Stadacona Skipper Needs Help in Leaving
Port After Aiding Coalfax to Load Coal
By Everett W. Dona
Strong north-northeast wind Tuesday gave the Stadacona a rough time in moving out of the coal terminal and. harbor after Capt. E. Gow, skipper of the Canadian coal boat, had cooperated the previous afternoon to enable another coal boat to load ahead of his vessel and thus avoid losing 24 to 36 hours time.
The Stadacona arrived here at 3 p. m. Monday to load a cargo for Toronto. With a part of her consignment still on the rails enroute here. Capt. Gow suggested
to the skipper of the Coalfax, Capt. L.P. McCartney, that he load his cargo before the Stadacona loading could be commenced. This would enable the other ship to avoid a 24 to 36 hour delay in port.
To accomplish Gow's suggestion, the Coast Guard and Oswego
Port Authority's Director Arthur C. Mengel Jr., were consulted and their cooperation secured. Some 600-feet of cable from the stern of the Stadacona was hauled
by the Coast Guard aboard its elevator west-side wharf. With aid of the cable and the ship's engines the Stadacona's stern was moved out from the coal dock
far enough to allow the Coalfax to squeeze in and load 2,800 tons of coal for Cardinal. Capt. Gow kept his engines in operation while the Coalfax was leading to keep his stern away from the other ship, which cleared the harbor at 11:47 that night.
Marine followers described this maneuvering by the giant coal boat as extremely difficult and praised the work of Capt. Gow in his foresight in suggesting the move.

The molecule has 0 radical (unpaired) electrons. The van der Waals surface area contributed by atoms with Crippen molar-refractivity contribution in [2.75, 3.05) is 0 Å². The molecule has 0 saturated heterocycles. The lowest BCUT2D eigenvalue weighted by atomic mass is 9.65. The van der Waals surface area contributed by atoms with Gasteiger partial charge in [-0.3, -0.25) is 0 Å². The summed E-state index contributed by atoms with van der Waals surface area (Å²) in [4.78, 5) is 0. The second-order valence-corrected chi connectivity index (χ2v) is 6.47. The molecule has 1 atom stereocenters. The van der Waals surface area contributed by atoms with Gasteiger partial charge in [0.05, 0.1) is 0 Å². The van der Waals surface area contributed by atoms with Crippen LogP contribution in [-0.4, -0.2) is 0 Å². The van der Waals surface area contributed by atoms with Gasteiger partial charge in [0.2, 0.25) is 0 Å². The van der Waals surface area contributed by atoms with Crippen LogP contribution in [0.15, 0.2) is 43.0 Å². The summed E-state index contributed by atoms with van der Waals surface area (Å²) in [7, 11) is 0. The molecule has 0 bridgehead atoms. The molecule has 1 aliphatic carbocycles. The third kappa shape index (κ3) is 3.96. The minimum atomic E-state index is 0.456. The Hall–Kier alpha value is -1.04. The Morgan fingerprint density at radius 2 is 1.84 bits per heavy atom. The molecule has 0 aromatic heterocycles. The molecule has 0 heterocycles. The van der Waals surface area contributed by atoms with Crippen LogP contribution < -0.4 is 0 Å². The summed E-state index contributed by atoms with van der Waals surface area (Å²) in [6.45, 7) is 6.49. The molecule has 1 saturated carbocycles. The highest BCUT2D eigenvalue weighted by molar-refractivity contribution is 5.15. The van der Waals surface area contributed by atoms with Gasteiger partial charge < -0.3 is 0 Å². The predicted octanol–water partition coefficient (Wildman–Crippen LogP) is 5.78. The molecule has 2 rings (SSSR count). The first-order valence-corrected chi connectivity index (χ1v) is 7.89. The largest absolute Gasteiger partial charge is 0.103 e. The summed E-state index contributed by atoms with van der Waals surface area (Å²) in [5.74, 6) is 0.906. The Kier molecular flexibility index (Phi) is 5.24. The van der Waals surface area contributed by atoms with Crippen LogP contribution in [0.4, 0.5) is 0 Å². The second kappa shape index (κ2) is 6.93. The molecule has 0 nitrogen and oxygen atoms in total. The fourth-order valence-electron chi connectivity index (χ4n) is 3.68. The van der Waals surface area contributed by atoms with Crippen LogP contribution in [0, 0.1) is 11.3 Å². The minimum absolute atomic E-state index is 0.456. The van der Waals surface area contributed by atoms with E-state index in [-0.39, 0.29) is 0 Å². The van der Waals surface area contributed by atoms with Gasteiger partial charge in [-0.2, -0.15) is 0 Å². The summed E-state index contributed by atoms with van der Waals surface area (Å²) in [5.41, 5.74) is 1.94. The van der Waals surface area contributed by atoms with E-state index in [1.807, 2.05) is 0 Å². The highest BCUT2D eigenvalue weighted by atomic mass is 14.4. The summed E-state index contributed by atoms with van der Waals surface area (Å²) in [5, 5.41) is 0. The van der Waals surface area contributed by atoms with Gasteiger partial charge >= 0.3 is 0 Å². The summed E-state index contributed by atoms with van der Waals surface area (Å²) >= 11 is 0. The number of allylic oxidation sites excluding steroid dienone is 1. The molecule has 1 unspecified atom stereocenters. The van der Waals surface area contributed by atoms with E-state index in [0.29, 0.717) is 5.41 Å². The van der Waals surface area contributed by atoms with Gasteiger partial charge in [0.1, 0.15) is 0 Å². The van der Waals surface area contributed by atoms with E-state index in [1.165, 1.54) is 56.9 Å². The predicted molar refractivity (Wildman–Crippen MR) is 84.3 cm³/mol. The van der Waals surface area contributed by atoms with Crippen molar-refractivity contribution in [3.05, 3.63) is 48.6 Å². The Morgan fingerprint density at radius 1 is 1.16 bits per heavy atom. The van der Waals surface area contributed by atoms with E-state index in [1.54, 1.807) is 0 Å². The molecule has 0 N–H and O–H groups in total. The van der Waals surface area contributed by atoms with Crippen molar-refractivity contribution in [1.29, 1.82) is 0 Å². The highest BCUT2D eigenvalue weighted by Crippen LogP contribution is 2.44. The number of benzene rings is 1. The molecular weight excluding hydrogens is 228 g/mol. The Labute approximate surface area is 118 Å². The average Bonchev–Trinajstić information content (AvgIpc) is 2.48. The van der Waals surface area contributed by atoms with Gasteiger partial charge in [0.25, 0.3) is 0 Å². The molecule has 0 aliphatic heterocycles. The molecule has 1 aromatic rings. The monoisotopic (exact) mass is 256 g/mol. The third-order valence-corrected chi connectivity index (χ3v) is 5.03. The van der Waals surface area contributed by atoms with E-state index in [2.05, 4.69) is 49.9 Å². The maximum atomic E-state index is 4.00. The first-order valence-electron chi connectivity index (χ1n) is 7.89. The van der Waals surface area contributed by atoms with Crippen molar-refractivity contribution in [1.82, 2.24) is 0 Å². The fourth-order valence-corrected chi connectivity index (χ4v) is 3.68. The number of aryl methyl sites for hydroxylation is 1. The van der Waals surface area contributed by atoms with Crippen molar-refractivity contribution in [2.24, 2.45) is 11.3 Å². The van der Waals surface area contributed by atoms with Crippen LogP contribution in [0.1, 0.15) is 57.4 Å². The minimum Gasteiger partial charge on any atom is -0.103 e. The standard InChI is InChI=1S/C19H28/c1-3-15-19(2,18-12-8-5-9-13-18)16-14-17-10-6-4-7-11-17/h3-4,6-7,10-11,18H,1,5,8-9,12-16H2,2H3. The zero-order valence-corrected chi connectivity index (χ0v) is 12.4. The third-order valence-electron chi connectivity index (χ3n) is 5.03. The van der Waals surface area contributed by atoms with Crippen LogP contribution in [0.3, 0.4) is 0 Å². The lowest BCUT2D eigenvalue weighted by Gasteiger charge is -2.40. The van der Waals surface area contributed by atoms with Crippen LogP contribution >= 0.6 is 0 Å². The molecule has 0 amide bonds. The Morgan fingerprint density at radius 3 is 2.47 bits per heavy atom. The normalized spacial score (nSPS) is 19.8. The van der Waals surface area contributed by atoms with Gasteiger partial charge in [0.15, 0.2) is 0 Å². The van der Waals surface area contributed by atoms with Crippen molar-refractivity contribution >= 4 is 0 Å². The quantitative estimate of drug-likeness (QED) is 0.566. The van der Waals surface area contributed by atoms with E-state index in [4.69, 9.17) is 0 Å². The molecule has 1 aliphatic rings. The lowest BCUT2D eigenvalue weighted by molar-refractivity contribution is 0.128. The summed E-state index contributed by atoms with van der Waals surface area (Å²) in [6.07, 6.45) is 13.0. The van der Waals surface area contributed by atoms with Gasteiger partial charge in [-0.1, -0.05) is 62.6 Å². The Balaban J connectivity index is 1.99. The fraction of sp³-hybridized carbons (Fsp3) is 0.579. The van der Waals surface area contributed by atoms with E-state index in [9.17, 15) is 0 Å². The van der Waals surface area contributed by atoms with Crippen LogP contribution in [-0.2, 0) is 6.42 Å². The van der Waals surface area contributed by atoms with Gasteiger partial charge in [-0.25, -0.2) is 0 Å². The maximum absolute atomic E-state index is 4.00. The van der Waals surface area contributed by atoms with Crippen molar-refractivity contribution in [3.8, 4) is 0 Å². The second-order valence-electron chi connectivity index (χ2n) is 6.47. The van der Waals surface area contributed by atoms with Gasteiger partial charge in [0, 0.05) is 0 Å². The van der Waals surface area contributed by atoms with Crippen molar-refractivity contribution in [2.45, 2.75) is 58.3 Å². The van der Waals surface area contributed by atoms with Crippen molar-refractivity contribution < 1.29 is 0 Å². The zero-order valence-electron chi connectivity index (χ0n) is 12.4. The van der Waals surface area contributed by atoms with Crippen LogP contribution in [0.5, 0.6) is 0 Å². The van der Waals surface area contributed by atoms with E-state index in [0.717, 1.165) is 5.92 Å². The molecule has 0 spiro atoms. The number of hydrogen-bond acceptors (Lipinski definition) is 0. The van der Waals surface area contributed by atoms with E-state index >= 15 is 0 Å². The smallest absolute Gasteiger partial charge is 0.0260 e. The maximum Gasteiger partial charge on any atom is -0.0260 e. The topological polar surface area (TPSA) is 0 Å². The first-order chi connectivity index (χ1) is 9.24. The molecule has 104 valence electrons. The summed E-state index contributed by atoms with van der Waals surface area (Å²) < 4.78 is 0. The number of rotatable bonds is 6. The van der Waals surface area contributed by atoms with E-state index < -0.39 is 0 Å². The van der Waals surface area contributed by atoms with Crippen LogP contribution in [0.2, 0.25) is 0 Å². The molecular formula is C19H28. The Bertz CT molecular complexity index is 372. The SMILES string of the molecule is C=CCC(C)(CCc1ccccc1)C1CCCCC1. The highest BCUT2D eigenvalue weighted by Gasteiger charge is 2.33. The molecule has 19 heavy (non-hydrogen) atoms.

Such cooperation, one lake front follower said today, leads to better service and efficiency in the harbor.
When the Stadacona completed is loading Tuesday about 5 p.m., the north northwest wind was blowing at 25 to 30 miles per hour velocity. The sea was reaching four feet high waves most of the day - and still is running about the same today.
With its self-unloading equipment the Stadacona stands high in the water. Even with a full load (more than 12,000 tons) the ship is high. Her load last night was 9,000 tons. This huge vessel, largest to use Oswego Harbor, has considerable maneuvering to do to move out of the Lackawanna terminal into the main h arbor so that she can head for the open lake.
The high northeast winds prevailing the past 48 hours added greatly to the difficulties encountered by the giant vessel. Capt. Gow was fearful that the wind would push his ship up onto the breakwall in its maneuvering from the harbor.
Tug Great Help
Efforts were made to secure several tugs in the harbor to assist in keeping the ship off the breakwall were made by Port Director Mengel and others. After considerable time it was learned that Oil Transfer Co.'s tug Sampson was due here about 9 p.m. Tuesday and arrangements were made to have the Sampson assist in the harbor clearance of the Stadacona.
Capt. Alexander Burgo of 16 Varick St., this city, is skipper of the lake-going tug, and rejoined the vessel when he arrived here Tuesday night. He commanded the tug while it worked to keep the huge coal boat off the wall as she worked her way around to leave the harbor. The Stadacona cleared the harbor entrance at 11 p.m.
Cooperation of everyone was praised by local harbor followers. They all remarked that this was another example why Oswego harbor will become a busy Seaway port in years to come. Every effort was made to speed the departure of the coal boat under the trying wind conditions.
The new detached breakwall will have no effect on similiar situations in the future when completed, mariners said today. The ships of the Stadacona size stand too high above the breakwall to gain any protection from high northeast winds, they added.